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This image, a mosaic collected by the Mast Camera on the Curiosity Mars rover in December 2012, is historic. It shows what the mission science team titled “A Habitable Fluvio-Lacustrine Environment at Yellowknife Bay, Gale Crater, Mars” in their peer-reviewed paper published in Science a year later. Water once pooled here, for hundreds to tens of thousands of years, and where there is water, there can be life.

“We have found a habitable environment that is so benign and supportive of life that if this water had been around and you had been on the planet, you would have been able to drink it,” says John Grotzinger, project scientist on the mission (AW&ST March 18, 2013, p. 11).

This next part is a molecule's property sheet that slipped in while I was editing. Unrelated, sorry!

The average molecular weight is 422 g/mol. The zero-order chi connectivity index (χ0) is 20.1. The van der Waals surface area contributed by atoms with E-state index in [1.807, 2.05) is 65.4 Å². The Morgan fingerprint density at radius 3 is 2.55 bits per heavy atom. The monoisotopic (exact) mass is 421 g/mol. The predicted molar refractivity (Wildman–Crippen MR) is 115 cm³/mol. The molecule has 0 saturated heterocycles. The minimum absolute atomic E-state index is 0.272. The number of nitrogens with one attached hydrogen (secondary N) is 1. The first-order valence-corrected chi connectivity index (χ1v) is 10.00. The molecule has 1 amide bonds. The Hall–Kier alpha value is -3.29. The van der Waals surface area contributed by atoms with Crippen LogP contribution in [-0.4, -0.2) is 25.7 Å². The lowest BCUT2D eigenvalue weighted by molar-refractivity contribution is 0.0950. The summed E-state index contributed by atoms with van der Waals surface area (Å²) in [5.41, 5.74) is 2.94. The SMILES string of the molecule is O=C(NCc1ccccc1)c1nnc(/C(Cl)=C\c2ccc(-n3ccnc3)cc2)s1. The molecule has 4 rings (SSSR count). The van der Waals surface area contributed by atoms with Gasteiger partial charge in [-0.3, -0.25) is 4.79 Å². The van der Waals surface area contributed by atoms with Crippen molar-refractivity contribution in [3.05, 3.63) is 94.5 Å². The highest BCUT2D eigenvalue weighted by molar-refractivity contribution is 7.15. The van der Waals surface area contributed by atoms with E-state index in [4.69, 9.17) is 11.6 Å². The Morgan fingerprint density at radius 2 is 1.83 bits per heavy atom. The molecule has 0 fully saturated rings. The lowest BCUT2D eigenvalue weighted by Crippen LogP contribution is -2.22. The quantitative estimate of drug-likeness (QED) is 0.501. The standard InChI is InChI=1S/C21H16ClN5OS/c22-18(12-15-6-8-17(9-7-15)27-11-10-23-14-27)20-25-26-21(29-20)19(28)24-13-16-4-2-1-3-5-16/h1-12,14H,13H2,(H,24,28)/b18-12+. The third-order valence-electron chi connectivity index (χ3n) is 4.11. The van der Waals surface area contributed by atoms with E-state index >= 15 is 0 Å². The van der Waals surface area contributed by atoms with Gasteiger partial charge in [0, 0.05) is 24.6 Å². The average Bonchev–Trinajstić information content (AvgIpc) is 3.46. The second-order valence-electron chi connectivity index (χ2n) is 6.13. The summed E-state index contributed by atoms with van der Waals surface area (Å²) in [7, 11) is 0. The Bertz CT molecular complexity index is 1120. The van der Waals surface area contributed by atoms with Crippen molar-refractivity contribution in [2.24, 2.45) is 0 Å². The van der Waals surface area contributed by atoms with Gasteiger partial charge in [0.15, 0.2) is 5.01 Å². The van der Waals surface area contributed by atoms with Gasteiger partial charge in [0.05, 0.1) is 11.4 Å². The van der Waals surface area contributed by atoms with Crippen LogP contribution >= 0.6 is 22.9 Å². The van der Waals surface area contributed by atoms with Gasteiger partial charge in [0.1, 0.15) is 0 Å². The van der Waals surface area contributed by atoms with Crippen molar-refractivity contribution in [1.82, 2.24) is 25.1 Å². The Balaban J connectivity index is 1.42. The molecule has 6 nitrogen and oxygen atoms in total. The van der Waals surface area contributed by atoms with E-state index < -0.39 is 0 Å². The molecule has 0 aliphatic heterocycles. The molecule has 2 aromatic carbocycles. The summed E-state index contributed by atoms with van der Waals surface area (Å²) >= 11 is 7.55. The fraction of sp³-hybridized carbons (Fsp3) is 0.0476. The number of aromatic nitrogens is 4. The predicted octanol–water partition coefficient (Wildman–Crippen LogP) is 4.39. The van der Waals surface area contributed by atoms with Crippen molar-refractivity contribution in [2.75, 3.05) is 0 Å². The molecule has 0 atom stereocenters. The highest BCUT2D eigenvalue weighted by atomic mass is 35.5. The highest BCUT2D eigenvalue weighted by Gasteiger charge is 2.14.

Grotzinger was crowing just a little, because his mission had achieved its primary objective only four months after landing on Mars. Curiosity is not equipped to look for life, but the implications of its finding that Mars was indeed habitable are profound.

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